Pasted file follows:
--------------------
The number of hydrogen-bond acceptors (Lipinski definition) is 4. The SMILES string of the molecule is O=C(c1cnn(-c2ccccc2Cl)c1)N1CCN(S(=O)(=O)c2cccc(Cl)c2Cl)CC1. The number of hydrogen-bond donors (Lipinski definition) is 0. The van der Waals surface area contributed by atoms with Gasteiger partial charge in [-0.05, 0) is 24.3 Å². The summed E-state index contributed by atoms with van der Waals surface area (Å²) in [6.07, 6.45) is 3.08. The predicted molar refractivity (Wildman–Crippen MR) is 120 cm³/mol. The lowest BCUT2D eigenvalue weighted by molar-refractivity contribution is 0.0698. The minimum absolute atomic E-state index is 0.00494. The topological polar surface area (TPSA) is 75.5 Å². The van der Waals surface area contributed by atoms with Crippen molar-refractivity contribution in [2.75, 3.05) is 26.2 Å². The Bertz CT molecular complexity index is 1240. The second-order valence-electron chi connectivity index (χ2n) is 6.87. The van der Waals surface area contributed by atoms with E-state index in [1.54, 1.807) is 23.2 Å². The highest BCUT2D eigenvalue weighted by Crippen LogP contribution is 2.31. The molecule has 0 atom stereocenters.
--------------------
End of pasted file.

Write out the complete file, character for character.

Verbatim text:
The number of hydrogen-bond acceptors (Lipinski definition) is 4. The SMILES string of the molecule is O=C(c1cnn(-c2ccccc2Cl)c1)N1CCN(S(=O)(=O)c2cccc(Cl)c2Cl)CC1. The number of hydrogen-bond donors (Lipinski definition) is 0. The van der Waals surface area contributed by atoms with Gasteiger partial charge in [-0.05, 0) is 24.3 Å². The summed E-state index contributed by atoms with van der Waals surface area (Å²) in [6.07, 6.45) is 3.08. The predicted molar refractivity (Wildman–Crippen MR) is 120 cm³/mol. The lowest BCUT2D eigenvalue weighted by molar-refractivity contribution is 0.0698. The minimum absolute atomic E-state index is 0.00494. The topological polar surface area (TPSA) is 75.5 Å². The van der Waals surface area contributed by atoms with Crippen molar-refractivity contribution in [2.75, 3.05) is 26.2 Å². The Bertz CT molecular complexity index is 1240. The second-order valence-electron chi connectivity index (χ2n) is 6.87. The van der Waals surface area contributed by atoms with E-state index in [1.54, 1.807) is 23.2 Å². The highest BCUT2D eigenvalue weighted by Crippen LogP contribution is 2.31. The molecule has 0 atom stereocenters.